Finally, the Buhari effect – by Louis Odion, FNGE16 views
There are variations in the tale of plots that eventuated in his dethronement some thirty-four years ago.
But one account has never been in dispute – the introverted king had fore-knowledge of the dark conspiracy against him by his estranged military comrades.
Others would have reacted savagely.
On the summer night of August 1985, they finally came for him, the commander-in-chief chose to keep the posture of imperturbability till the very end, only offering to play martyr for something else – fidelity to service etiquette. According to multiple autobiographical accounts, not until the mutineering junior officers offered him full military salute as their superior did General Muhammadu Buhari eventually agree to surrender at Dodan Barracks.
More than three decades later, faced with another stiff challenge to his power, it is an indifferent Buhari we see all over again.
In the realm of psychology, there is surely a stark difference between being carefree and careless. The former describes a nobility of spirit that stultifies desperation; the latter hints of the negative instinct likely to result in self-destruction.
Given the circumstances of his rise and fall in his first incarnation as military law-giver, it is safe to categorize Buhari’s affliction then as being “carefree” in power, other than the possibility of a fatalism fueled by faith.
For a man often bad-mouthed by political opponents as too wooden and lacking spontaneity, how remarkable then that PMB finally managed to improvise a battle sign in a difficult moment and in an unlikely territory recently.
While the opposition forces booed and heckled him at the National Assembly during the presentation of the draft budget, the old infantry general, exuding self-confidence even under fire, flashed his now famous eight-finger salute with a flourish that could only be meant to taunt traducers present.
It was left for the political palmists to interpret that to the rest of us as a short-hand for eight years (term terms of office). And regardless of spirited attempts by opponent to draw a parallel between that sign and the symbol of a discredited extremist Islamic sect in Egypt, the Buhari people are not ashamed to show this off as their new mobilization tool. Overall, if truly Buhari is desperate about retaining power this time, we are yet to see the symptoms, even less than five weeks to the presidential election. One of the ready means of gauging the desperation of an incumbent seeking tenure-renewal is the willingness to throw cash around, even long before the race is declared open.
While it is true that the hangover from the economic recession will ordinarily predispose politicians to keep an eye on the wallet, even more compelling is what is now generally acknowledged as Buhari’s proclivity for austere taste. This has obviously redounded not only in the character of his government and the options opened to his party but also the larger inter-party contest.
When they say a lot depends on the presiding administration in an election season, it is partly because the power of incumbency enables it determine the shape of the battle and dictate the rules.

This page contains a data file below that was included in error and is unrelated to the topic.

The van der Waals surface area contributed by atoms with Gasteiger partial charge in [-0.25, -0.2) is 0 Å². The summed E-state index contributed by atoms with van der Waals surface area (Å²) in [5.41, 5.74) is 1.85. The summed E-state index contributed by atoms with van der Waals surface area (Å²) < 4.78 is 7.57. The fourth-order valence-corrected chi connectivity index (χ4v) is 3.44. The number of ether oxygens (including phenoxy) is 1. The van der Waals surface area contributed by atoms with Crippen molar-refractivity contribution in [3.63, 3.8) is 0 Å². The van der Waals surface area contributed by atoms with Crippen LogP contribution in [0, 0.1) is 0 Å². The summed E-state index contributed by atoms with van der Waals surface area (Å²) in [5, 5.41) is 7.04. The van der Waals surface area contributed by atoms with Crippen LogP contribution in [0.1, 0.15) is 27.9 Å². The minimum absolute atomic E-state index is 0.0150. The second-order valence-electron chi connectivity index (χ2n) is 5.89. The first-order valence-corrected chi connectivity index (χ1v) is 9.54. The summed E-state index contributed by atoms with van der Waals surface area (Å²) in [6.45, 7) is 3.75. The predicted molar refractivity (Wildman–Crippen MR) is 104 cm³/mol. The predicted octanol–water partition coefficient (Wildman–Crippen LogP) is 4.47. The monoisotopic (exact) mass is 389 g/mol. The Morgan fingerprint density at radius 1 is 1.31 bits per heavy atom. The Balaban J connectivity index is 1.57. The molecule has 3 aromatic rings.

In a recent article, Femi Ojudu, one of Nigerian journalism’s best currently making a difference in national politics, declared the forthcoming general elections as potentially the cheapest in the nation’s history. I cannot agree more.
By deliberately keeping the campaign budget low, Buhari has, perhaps unwittingly, helped reduce the financial pressure on his opponents, thereby availing them a fighting chance.
On a jovial note, the side talk in town today is, therefore, the epidemic of a “strange thirst” or “dry campaign” – euphemism for electioneering with very little or no provision of the customary freebies. No one has seen free dollars yet. But the freeloaders are unwilling to give up yet. Those who had anticipated such “rain” early, salivating lustfully, are now forced to scale down their expectation to, maybe, the last days of the campaign.
Indeed, what Nigerians were used to on election eve is the culture of bazaar and feasting. Incumbency simply meant the license to open the public treasury to oil the electioneering wheels of the ruling party.
Perhaps, the APC people have learnt from what befell PDP. Same hour four years ago, the then ruling party took the nation on an infernal path in what would later be known as Dasukigate. Defence budgets set aside to fight Boko Haram rampaging at the door were instead heaped on the buffet table at the PDP caucus and the party barons casually took turn to make a kill.
Well, maybe the trouble was semantics. One, the books expressly indicated the money was for arms. Perhaps, the PDP leaders’ only undoing was applying some creativity by simply settling for liquid arms instead to prosecute what they considered more nagging – the pending elections.
But with the hostile takeover of Aso Rock on May 29, 2015, it was inevitable the prodigals would be made to vomit what they had gobbled. Many are still answering charges today. Everything considered, this development is surely good for our democracy. It is a good step to begin the demonetization of electoral contest in Nigeria.